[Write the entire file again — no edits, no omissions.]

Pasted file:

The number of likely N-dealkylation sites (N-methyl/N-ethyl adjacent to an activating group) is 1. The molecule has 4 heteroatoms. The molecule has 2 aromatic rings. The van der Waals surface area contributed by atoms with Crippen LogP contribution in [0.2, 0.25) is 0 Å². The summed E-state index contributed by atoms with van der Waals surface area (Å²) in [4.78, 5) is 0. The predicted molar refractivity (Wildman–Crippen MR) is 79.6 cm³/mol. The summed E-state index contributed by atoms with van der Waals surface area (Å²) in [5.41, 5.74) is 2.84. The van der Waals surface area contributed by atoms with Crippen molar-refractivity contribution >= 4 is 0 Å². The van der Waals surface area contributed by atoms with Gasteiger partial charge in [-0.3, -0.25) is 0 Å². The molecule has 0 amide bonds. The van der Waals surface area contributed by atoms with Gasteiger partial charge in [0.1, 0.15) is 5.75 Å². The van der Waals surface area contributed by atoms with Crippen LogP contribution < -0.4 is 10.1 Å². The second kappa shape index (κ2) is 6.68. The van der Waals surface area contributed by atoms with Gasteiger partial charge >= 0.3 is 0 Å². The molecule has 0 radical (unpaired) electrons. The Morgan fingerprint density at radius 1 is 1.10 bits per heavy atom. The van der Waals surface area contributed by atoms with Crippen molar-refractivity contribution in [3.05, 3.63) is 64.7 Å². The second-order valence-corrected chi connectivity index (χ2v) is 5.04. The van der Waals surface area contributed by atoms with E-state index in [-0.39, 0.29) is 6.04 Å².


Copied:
The number of likely N-dealkylation sites (N-methyl/N-ethyl adjacent to an activating group) is 1. The molecule has 4 heteroatoms. The molecule has 2 aromatic rings. The van der Waals surface area contributed by atoms with Crippen LogP contribution in [0.2, 0.25) is 0 Å². The summed E-state index contributed by atoms with van der Waals surface area (Å²) in [4.78, 5) is 0. The predicted molar refractivity (Wildman–Crippen MR) is 79.6 cm³/mol. The summed E-state index contributed by atoms with van der Waals surface area (Å²) in [5.41, 5.74) is 2.84. The van der Waals surface area contributed by atoms with Crippen molar-refractivity contribution >= 4 is 0 Å². The van der Waals surface area contributed by atoms with Gasteiger partial charge in [-0.3, -0.25) is 0 Å². The molecule has 0 amide bonds. The van der Waals surface area contributed by atoms with Gasteiger partial charge in [0.1, 0.15) is 5.75 Å². The van der Waals surface area contributed by atoms with Crippen LogP contribution < -0.4 is 10.1 Å². The second kappa shape index (κ2) is 6.68. The van der Waals surface area contributed by atoms with Gasteiger partial charge >= 0.3 is 0 Å². The molecule has 0 radical (unpaired) electrons. The Morgan fingerprint density at radius 1 is 1.10 bits per heavy atom. The van der Waals surface area contributed by atoms with Crippen molar-refractivity contribution in [3.05, 3.63) is 64.7 Å². The second-order valence-corrected chi connectivity index (χ2v) is 5.04. The van der Waals surface area contributed by atoms with E-state index in [-0.39, 0.29) is 6.04 Å².